Pregnant woman holding two white pills in her hand.
Continuing treatment: Evidence does not support stopping antipsychotic medications during pregnancy.
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Prenatal exposure to antipsychotic medication does not increase odds of autism, ADHD

Children born to mothers who take antipsychotic drugs during pregnancy are not more likely to have autism or attention deficit hyperactivity disorder, or to be born preterm or underweight.

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Children born to mothers who take antipsychotic medications during pregnancy do not have elevated odds of autism or attention deficit hyperactivity disorder (ADHD), nor are they more likely to be born preterm or underweight, according to a study released this past Monday in JAMA Internal Medicine.

Some women with schizophrenia, Tourette syndrome or bipolar disorder take antipsychotic drugs, such as aripiprazole, haloperidol or risperidone. Clinicians have long debated whether women should discontinue these medications during pregnancy out of concern for the drugs’ effects on the developing fetus.

But children born to mothers who take antipsychotics during pregnancy and to those who do not take them have similar outcomes, the new work shows.

“Our findings do not support a recommendation for women to discontinue their regular antipsychotic treatment during pregnancy,” says senior investigator Kenneth Man, research fellow at the University College London School of Pharmacy in the United Kingdom.

Prescribing antipsychotics during pregnancy can help prevent potentially dangerous psychotic episodes and ensure that an expectant mother can take care of herself, says Mady Hornig, associate professor of epidemiology at Columbia University, who was not involved in the study. “We certainly don’t want to be cavalier about the use of any medication during pregnancy, but one also wants to balance out the implications of not treating.”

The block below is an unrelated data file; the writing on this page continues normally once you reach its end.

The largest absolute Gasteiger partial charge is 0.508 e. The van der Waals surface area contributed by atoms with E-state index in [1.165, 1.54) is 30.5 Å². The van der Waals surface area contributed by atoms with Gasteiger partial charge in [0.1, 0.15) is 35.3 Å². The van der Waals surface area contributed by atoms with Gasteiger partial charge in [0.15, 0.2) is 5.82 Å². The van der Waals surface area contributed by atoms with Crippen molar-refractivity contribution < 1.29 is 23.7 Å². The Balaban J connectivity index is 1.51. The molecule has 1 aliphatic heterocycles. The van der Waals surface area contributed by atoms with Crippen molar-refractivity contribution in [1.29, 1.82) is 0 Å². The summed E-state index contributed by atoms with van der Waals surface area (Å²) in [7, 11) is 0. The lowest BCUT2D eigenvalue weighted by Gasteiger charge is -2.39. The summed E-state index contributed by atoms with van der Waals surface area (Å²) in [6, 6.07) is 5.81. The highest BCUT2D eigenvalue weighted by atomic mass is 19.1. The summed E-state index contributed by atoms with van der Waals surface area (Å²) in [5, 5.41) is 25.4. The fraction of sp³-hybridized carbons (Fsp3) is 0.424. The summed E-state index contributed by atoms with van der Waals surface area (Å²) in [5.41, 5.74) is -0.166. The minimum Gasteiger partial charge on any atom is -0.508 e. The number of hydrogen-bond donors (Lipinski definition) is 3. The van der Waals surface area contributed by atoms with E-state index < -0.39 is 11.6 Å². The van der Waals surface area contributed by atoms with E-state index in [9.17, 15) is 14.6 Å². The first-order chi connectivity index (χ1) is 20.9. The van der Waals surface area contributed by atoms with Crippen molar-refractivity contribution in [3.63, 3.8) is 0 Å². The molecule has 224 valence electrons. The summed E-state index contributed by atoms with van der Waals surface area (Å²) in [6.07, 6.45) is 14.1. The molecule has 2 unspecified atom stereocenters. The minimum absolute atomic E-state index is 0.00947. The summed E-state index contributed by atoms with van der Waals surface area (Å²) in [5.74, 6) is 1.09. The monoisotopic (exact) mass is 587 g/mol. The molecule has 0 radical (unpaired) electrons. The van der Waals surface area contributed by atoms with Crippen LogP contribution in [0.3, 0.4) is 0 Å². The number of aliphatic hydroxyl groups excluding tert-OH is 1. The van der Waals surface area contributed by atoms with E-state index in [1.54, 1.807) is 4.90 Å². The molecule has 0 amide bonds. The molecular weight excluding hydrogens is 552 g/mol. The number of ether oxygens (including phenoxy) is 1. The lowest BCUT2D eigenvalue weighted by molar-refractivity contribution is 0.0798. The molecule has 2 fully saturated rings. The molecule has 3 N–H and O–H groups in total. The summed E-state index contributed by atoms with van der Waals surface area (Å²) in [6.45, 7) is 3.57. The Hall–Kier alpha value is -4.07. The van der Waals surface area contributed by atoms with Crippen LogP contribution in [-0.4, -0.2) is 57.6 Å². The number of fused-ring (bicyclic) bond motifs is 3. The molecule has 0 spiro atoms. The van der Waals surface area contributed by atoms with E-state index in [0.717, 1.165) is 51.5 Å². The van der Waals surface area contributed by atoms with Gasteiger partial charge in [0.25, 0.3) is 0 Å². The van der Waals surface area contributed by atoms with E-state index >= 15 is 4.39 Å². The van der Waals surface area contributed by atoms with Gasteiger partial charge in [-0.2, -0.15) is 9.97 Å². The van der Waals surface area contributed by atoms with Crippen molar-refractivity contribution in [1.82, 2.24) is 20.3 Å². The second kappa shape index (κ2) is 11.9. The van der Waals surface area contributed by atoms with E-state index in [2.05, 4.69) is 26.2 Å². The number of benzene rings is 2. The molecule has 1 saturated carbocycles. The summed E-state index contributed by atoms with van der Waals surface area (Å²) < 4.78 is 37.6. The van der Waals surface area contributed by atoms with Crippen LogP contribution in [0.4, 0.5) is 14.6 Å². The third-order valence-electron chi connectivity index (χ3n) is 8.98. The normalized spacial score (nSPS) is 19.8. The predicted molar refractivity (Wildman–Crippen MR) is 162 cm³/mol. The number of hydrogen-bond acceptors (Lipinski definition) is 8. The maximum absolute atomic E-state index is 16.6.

Any apparent effects of antipsychotics on a developing fetus are likely due to the condition being treated, rather than the treatment, the study shows. New research on the link between prenatal antidepressant exposure and autism in children reaches a similar conclusion.

Confounding factors:

Man and his colleagues made use of public health data on 411,251 children born over 15 years in public hospitals and clinics in Hong Kong, as well as follow-up data on those children for 3 years and health history and medication data on their mothers. They looked for associations with autism, ADHD, preterm birth and low gestational weight.

An initial analysis linked prenatal antipsychotic medication with a small increase in preterm birth, but that association went away after further statistical analyses to rule out an effect known as confounding by indication: Doctors prescribe medication for a reason — or indication — that can lead to additional differences between people and skew study results.

“When we naively compare the effect of the medication between the treated and the non-treated without adequately addressing the differences between the groups,” Man says, “the results will be biased from those differences.”

To account for this possibility, the team broke a portion of the study population into groups that included those with psychiatric conditions who had or had not ever taken antipsychotics, including mothers who continued taking them through pregnancy and those who took the medications but stopped when they became pregnant.

Initial analyses showed that on average, the mothers in this last group had children with a higher incidence of ADHD, preterm birth and low birth weight. But because the infants were never exposed to antipsychotics, the result suggested confounding by indication.

Comparisons with siblings pointed to a similar conclusion: Mothers with existing psychiatric conditions are more likely to have children with autism or ADHD, the study found, but not children who are born preterm or underweight, regardless of whether they take antipsychotics during pregnancy.

“The sibling design is a really nice design, and the negative comparator groups were a really nice design,” Hornig says.

These methods helped to address any potential differences in the study population that made it more likely that a person would be in the exposed group, she says, but she adds that it would have been helpful if the researchers had further subdivided the mothers with psychiatric conditions by their condition and medication. Additionally, a longer study follow-up period could have ensured that all children with autism were accurately captured and that all ADHD diagnoses — a notoriously unstable diagnosis in young children — were actually confirmed, Hornig says.

Stratification by specific drug would have been difficult because of the small number of mothers who were prescribed antipsychotics in the sample, limiting the statistical power of such an analysis, Man says.